Floating storage and slow sailing had already become hallmarks of the LNG market, before global gas’ paradigm shift that started in 2021, having been frequently seen in Europe and Asia as traders looked to push supply along late-year pricing contangos. And despite 2022’s unprecedented events, the queueing of laden carriers offshore key demand markets and the lowering of sailing speeds still returned as summer tipped into winter.

The floating storage incentives have returned for later this year, and traders have been well aware of them for more than a few months. But the LNG market can differ considerably each year from the last, as has shown to be true. Forward LNG and gas prices for Europe and Asia are much lower than they were during the 2022 summer, while Europe’s race for LNG last year will have lasting effects on the region’s import infrastructure. Both factors are set to impact how floating storage in Europe could look this time round.

Kicking the bucket down the road

Underpinning floating LNG storage in previous late summer-early winter periods is one of the LNG market’s key price drivers – the difference between the seasonality of global demand and the far more tempered fluctuations in LNG production, which can lead to surplus supply in late summer and early winter that has to be pushed further into the year when the northern hemisphere’s heating demand fully rears its head. 
The same forces are at play this time as well. Europe’s gas storage sites are largely heading for near-maximum inventories by the start of winter, aided by a storage overhang heading into summer that mirrored 2020’s stocks in size, which would severely curb the ability of Europe to absorb surplus molecules at the turn of seasons.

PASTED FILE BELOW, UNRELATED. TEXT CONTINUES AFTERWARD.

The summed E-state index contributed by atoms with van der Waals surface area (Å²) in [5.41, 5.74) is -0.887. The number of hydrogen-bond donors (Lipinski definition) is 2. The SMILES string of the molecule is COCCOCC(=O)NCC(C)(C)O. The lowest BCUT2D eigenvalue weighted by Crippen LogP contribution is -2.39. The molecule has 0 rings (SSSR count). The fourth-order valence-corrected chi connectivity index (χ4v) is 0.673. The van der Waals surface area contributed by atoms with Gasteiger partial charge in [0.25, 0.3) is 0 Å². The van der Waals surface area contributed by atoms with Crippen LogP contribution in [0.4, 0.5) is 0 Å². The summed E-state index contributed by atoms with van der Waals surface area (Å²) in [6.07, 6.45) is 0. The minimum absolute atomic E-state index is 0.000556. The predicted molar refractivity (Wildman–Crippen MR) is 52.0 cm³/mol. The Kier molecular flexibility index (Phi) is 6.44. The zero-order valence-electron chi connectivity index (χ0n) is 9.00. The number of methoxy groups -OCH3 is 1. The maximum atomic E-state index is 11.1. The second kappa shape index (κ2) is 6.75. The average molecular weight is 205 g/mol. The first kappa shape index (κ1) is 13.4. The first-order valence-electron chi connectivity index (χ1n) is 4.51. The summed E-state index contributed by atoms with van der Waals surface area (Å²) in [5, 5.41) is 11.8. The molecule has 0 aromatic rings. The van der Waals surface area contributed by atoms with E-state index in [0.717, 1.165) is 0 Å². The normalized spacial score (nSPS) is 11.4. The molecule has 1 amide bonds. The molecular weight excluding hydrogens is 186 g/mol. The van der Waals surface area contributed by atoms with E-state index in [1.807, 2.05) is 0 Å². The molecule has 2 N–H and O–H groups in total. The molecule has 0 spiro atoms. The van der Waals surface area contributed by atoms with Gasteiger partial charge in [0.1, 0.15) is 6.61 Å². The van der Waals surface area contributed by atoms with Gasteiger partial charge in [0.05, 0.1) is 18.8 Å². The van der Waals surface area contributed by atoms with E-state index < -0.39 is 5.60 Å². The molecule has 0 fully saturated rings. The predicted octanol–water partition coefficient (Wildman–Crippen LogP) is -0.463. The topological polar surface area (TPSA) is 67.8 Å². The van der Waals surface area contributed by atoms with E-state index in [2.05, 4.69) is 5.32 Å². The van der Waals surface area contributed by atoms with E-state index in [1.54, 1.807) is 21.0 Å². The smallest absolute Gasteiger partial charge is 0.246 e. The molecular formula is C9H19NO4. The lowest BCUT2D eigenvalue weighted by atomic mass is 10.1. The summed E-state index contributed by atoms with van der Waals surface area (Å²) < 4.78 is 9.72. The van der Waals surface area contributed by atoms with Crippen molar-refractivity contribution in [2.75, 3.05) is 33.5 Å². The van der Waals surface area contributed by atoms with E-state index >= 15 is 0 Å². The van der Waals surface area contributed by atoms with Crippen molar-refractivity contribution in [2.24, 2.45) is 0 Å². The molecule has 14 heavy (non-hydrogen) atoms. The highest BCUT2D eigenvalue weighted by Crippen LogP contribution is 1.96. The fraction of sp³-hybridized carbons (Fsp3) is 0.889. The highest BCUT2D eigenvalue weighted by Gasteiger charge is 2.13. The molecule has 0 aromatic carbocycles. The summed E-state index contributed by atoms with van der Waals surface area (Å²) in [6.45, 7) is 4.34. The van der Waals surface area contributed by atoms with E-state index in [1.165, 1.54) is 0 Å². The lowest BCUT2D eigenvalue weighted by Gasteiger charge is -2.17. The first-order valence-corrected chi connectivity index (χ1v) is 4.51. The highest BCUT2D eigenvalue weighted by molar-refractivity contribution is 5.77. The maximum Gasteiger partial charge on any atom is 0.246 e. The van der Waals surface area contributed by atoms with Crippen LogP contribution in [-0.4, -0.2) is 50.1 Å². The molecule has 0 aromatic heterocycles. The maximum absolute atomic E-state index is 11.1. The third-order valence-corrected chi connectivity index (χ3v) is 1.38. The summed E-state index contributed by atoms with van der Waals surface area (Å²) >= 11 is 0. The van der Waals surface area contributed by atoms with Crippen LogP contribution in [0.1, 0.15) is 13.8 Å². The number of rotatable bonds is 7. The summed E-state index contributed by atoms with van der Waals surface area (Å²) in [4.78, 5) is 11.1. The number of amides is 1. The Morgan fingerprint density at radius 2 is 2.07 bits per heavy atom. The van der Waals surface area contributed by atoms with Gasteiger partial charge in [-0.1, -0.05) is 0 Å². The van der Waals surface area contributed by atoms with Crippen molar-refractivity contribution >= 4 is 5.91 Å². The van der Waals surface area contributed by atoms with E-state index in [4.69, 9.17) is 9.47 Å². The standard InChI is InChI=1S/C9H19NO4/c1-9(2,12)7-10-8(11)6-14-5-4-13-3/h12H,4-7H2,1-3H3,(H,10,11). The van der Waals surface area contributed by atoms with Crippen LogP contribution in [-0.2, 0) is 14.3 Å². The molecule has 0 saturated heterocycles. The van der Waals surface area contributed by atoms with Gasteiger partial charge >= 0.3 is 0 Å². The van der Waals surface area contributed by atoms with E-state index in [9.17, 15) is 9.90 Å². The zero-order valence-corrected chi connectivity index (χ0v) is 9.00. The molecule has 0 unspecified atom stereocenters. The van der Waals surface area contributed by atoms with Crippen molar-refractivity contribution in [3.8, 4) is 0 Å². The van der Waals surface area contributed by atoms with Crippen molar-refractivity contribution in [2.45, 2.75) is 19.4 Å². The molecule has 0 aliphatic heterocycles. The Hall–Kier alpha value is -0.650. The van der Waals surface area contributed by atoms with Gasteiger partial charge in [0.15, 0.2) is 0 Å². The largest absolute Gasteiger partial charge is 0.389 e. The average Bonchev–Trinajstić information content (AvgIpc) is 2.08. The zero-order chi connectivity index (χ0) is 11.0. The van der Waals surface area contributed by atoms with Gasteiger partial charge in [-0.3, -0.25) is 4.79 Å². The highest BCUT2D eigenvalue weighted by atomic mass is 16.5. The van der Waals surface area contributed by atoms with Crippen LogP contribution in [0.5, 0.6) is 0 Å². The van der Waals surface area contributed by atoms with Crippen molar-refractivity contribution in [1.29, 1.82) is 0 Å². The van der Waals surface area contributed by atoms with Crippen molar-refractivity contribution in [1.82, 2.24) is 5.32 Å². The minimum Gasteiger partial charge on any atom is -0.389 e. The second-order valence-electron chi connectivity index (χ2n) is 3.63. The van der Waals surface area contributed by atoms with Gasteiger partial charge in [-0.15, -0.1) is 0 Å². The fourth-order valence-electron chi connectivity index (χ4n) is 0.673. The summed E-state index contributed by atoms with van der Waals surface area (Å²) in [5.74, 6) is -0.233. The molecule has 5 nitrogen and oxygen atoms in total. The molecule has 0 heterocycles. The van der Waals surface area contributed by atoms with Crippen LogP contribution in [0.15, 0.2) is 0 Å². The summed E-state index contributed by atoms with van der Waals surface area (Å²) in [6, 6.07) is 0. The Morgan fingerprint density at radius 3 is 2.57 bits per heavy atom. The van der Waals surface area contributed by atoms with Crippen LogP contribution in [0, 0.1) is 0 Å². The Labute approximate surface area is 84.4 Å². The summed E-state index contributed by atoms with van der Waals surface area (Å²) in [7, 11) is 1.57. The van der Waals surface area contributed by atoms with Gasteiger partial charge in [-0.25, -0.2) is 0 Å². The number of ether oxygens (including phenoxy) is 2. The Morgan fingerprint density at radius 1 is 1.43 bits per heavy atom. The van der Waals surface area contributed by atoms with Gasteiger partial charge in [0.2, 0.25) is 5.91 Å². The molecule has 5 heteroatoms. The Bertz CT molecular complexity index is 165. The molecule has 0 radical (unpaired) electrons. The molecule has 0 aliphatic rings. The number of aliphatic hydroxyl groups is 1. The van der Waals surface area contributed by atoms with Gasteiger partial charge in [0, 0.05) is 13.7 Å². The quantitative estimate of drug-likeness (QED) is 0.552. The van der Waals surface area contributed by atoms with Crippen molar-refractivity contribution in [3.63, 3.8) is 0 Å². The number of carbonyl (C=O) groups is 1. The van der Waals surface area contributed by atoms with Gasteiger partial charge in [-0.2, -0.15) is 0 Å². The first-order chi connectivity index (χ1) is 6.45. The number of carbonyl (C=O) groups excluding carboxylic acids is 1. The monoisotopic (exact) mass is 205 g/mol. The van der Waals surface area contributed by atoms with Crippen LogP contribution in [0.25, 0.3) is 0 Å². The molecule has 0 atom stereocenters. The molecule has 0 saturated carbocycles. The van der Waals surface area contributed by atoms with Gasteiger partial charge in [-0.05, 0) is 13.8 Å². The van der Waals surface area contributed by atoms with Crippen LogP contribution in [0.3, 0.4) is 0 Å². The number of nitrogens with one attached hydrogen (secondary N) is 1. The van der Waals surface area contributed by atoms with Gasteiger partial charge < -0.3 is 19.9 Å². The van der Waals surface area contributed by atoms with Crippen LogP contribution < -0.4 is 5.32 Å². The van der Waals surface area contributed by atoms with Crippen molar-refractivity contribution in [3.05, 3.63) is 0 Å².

The LNG supply outlook for early winter looks stronger than last time too, with global loadings set to be mainly buoyed by the return of the US’ 15mn t/yr Freeport LNG export terminal as well as other, smaller liquefaction capacity additions and optimisation.

Forward spot charter rates and European delivered LNG prices assessed in recent weeks suggest an incentive for firms to delay October deliveries to the region well into November and potentially as far as early December, when accounting for additional vessel hire and boil-off losses incurred.

Flat price terra firma

LNG and gas prices in Europe and Asia have fallen back to more familiar levels after breaking into the stratosphere in 2022. But these lower prices leave much less space for temporal price spreads to grow and keep pace with any gains in floating storage costs that stem from higher rates as charterers jostle for finite available LNG shipping capacity. In turn, this suggests that there is scope for a tightening of LNG shipping capacity that could close the floating storage arbitrage.